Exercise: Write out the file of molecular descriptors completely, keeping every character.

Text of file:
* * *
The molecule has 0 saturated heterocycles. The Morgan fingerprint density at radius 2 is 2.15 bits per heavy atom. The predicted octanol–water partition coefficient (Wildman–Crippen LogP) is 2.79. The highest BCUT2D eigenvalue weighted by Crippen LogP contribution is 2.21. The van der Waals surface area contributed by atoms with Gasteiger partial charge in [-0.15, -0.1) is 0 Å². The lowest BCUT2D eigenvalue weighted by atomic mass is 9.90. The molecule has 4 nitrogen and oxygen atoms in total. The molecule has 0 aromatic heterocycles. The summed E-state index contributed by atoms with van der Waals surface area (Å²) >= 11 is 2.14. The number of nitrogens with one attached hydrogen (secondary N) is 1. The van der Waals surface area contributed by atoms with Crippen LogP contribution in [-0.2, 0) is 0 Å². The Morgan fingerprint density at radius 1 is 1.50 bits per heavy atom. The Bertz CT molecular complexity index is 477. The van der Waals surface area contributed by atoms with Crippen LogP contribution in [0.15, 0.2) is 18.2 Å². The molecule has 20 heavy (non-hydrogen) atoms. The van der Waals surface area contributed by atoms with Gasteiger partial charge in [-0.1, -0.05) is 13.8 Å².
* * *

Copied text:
The molecule has 0 saturated heterocycles. The Morgan fingerprint density at radius 2 is 2.15 bits per heavy atom. The predicted octanol–water partition coefficient (Wildman–Crippen LogP) is 2.79. The highest BCUT2D eigenvalue weighted by Crippen LogP contribution is 2.21. The van der Waals surface area contributed by atoms with Gasteiger partial charge in [-0.15, -0.1) is 0 Å². The lowest BCUT2D eigenvalue weighted by atomic mass is 9.90. The molecule has 4 nitrogen and oxygen atoms in total. The molecule has 0 aromatic heterocycles. The summed E-state index contributed by atoms with van der Waals surface area (Å²) >= 11 is 2.14. The number of nitrogens with one attached hydrogen (secondary N) is 1. The van der Waals surface area contributed by atoms with Crippen LogP contribution in [-0.2, 0) is 0 Å². The Morgan fingerprint density at radius 1 is 1.50 bits per heavy atom. The Bertz CT molecular complexity index is 477. The van der Waals surface area contributed by atoms with Crippen LogP contribution in [0.15, 0.2) is 18.2 Å². The molecule has 20 heavy (non-hydrogen) atoms. The van der Waals surface area contributed by atoms with Gasteiger partial charge in [-0.1, -0.05) is 13.8 Å².